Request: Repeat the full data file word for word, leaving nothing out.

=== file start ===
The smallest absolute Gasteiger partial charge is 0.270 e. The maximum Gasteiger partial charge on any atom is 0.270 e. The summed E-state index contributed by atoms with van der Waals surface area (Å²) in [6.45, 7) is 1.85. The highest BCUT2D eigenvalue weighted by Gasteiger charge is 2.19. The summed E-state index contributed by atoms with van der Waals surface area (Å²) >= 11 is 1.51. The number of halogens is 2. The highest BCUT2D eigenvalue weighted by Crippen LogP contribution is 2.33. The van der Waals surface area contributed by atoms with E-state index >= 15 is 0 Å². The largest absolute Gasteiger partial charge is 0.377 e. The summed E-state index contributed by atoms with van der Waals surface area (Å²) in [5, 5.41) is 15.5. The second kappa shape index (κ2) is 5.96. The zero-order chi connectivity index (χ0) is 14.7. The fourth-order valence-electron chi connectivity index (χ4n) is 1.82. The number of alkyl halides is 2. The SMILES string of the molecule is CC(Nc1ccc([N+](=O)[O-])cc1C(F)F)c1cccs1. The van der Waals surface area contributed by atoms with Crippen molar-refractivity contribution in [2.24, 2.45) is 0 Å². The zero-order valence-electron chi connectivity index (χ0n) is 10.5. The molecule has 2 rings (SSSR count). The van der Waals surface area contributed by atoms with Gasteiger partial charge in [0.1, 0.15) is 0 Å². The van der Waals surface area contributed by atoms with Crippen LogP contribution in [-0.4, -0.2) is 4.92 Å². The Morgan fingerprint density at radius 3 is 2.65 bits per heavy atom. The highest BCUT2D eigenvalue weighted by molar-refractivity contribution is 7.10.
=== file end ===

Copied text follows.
The smallest absolute Gasteiger partial charge is 0.270 e. The maximum Gasteiger partial charge on any atom is 0.270 e. The summed E-state index contributed by atoms with van der Waals surface area (Å²) in [6.45, 7) is 1.85. The highest BCUT2D eigenvalue weighted by Gasteiger charge is 2.19. The summed E-state index contributed by atoms with van der Waals surface area (Å²) >= 11 is 1.51. The number of halogens is 2. The highest BCUT2D eigenvalue weighted by Crippen LogP contribution is 2.33. The van der Waals surface area contributed by atoms with E-state index >= 15 is 0 Å². The largest absolute Gasteiger partial charge is 0.377 e. The summed E-state index contributed by atoms with van der Waals surface area (Å²) in [5, 5.41) is 15.5. The second kappa shape index (κ2) is 5.96. The zero-order chi connectivity index (χ0) is 14.7. The fourth-order valence-electron chi connectivity index (χ4n) is 1.82. The number of alkyl halides is 2. The SMILES string of the molecule is CC(Nc1ccc([N+](=O)[O-])cc1C(F)F)c1cccs1. The van der Waals surface area contributed by atoms with Crippen molar-refractivity contribution in [2.24, 2.45) is 0 Å². The zero-order valence-electron chi connectivity index (χ0n) is 10.5. The molecule has 2 rings (SSSR count). The van der Waals surface area contributed by atoms with Gasteiger partial charge in [0.1, 0.15) is 0 Å². The van der Waals surface area contributed by atoms with Crippen LogP contribution in [-0.4, -0.2) is 4.92 Å². The Morgan fingerprint density at radius 3 is 2.65 bits per heavy atom. The highest BCUT2D eigenvalue weighted by molar-refractivity contribution is 7.10.